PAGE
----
If going into his presence wasn’t bad enough, knowing how to broach the subject of the Jews in front of Haman was doubly so. This was definitely going to have to be a walk of wisdom. There are many times in life when we need this knowledge of ‘how-to’, in fact I think it is the thing we need more than anything else. The good news is that God is very willing to give us wisdom when we ask for it: “If any of you lacks wisdom, he should ask God, who gives generously to all without finding fault, and it will be given to him.” (Jas 1:5). However there is a condition to asking, “But when he asks, he must believe and not doubt, because he who doubts is like a wave of the sea, blown and tossed by the wind.(v.6). In other words, there is no point asking unless you really believe God is there, that He is for you and will do what His word says.

So what does Esther do? First of all she dresses up in her royal robes (Es 5:1). If she’s going into a formal throne room, she needs to be dressed up accordingly. Do you want to impress the world? Well, after you have prayed, dress up to their level. The king welcomes her in (v.2) and asks her what she wants. Obviously the fact that she has come without invitation means she has something on her mind that she wants to communicate. It is at this point she needs tact. She’s asked for wisdom and she gets it. She knows the king likes his food and likes ‘big events’ so she invites him, together with Haman to a special banquet she wants to put on for him. This makes him feel good. At this special intimate banquet again the king asks her what is on her mind. Still she senses the time is not yet ripe for speaking of the edict. She simply asks the king to extend his grace by coming the next day again to a special banquet. He’s enjoyed this one, so why not.

Again he turns up next day and again he anticipates it will be a good experience, but in between the two banquets two things have happened. First, Haman has shown his hand by having a gallows built and has been speaking about having Mordecai hanged on it. The second thing is that the king slept badly and, waking in the night, he feels he needs picking up, and so sends for the books that record what has happened during his reign. There he reads of Mordecai’s saving his life earlier in his reign and realizes he hasn’t rewarded him. Thus next day when he comes to the banquet he comes feeling good towards Esther and towards Mordecai. Thus it is that the circumstances have so changed and we are left wondering how much of this has been of the Lord. So it is that when Esther does share the situation the king is open to her and responds well. This has been one of the classic examples of the exercise of wisdom.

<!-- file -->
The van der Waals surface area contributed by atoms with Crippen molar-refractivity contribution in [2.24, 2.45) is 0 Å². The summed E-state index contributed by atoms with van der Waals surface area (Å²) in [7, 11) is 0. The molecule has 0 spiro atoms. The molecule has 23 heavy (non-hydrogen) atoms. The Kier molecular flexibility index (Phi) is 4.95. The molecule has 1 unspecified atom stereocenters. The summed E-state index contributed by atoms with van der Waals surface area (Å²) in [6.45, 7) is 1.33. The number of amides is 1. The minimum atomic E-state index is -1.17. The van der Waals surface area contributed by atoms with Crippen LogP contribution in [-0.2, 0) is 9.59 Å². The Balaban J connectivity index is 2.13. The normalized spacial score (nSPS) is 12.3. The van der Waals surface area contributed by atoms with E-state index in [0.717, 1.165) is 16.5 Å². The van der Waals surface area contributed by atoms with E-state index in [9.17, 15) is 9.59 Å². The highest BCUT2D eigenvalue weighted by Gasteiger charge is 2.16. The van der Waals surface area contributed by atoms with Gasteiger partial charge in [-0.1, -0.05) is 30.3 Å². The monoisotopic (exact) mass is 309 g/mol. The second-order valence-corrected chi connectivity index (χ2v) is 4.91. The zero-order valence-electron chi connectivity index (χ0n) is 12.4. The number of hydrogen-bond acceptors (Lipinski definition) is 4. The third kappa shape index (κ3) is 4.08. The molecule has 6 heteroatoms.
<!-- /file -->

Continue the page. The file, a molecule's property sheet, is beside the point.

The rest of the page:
What have we seen? We have seen Esther gaining prayer support, choosing her way of entry carefully, being in no rush to present her petition, doing things that will win over the king’s heart and giving God space to move to make the circumstances even more favourable. Consider your own life. Do you walk a walk of wisdom, seeking the Lord and getting from Him the knowledge how to proceed through life? The request for wisdom is a request that the wise make regularly. Do you?

(We will be taking a break for a while from the meditations on ‘Walking with God’ and so this will be the last one until the New Year)

Faith Provocation

WALKING WITH GOD. No.44

Esther 4:12-14 When Esther’s words were reported to Mordecai, he sent back this answer: “Do not think that because you are in the king’s house you alone of all the Jews will escape. For if you remain silent at this time, relief and deliverance for the Jews will arise from another place, but you and your father’s family will perish. And who knows but that you have come to royal position for such a time as this?”